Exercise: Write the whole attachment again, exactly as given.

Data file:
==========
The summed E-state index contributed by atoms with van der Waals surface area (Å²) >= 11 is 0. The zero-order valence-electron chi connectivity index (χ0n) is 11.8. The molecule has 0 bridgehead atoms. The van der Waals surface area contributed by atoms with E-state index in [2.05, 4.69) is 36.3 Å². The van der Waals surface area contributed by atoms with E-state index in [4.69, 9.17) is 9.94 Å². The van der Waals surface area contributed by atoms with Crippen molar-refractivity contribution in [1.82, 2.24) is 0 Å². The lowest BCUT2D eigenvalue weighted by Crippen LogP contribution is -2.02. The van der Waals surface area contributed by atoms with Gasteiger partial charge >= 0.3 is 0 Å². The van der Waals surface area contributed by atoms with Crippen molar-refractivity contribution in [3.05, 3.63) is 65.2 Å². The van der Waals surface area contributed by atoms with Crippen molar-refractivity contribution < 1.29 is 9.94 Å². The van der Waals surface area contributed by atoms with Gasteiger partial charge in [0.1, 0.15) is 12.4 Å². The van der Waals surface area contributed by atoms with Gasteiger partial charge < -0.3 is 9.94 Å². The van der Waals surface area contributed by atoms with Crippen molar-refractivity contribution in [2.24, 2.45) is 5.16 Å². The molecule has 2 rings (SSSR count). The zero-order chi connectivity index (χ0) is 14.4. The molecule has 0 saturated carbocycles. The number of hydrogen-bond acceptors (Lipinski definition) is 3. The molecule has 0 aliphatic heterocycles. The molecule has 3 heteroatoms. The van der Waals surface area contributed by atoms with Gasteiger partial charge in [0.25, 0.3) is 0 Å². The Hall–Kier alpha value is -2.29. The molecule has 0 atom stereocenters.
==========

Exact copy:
The summed E-state index contributed by atoms with van der Waals surface area (Å²) >= 11 is 0. The zero-order valence-electron chi connectivity index (χ0n) is 11.8. The molecule has 0 bridgehead atoms. The van der Waals surface area contributed by atoms with E-state index in [2.05, 4.69) is 36.3 Å². The van der Waals surface area contributed by atoms with E-state index in [4.69, 9.17) is 9.94 Å². The van der Waals surface area contributed by atoms with Crippen molar-refractivity contribution in [1.82, 2.24) is 0 Å². The lowest BCUT2D eigenvalue weighted by Crippen LogP contribution is -2.02. The van der Waals surface area contributed by atoms with Gasteiger partial charge >= 0.3 is 0 Å². The van der Waals surface area contributed by atoms with Crippen molar-refractivity contribution in [3.05, 3.63) is 65.2 Å². The van der Waals surface area contributed by atoms with Crippen molar-refractivity contribution < 1.29 is 9.94 Å². The van der Waals surface area contributed by atoms with Gasteiger partial charge in [0.1, 0.15) is 12.4 Å². The van der Waals surface area contributed by atoms with Gasteiger partial charge < -0.3 is 9.94 Å². The van der Waals surface area contributed by atoms with Crippen molar-refractivity contribution in [2.24, 2.45) is 5.16 Å². The molecule has 2 rings (SSSR count). The zero-order chi connectivity index (χ0) is 14.4. The molecule has 0 saturated carbocycles. The number of hydrogen-bond acceptors (Lipinski definition) is 3. The molecule has 0 aliphatic heterocycles. The molecule has 3 heteroatoms. The van der Waals surface area contributed by atoms with Gasteiger partial charge in [0.25, 0.3) is 0 Å². The Hall–Kier alpha value is -2.29. The molecule has 0 atom stereocenters.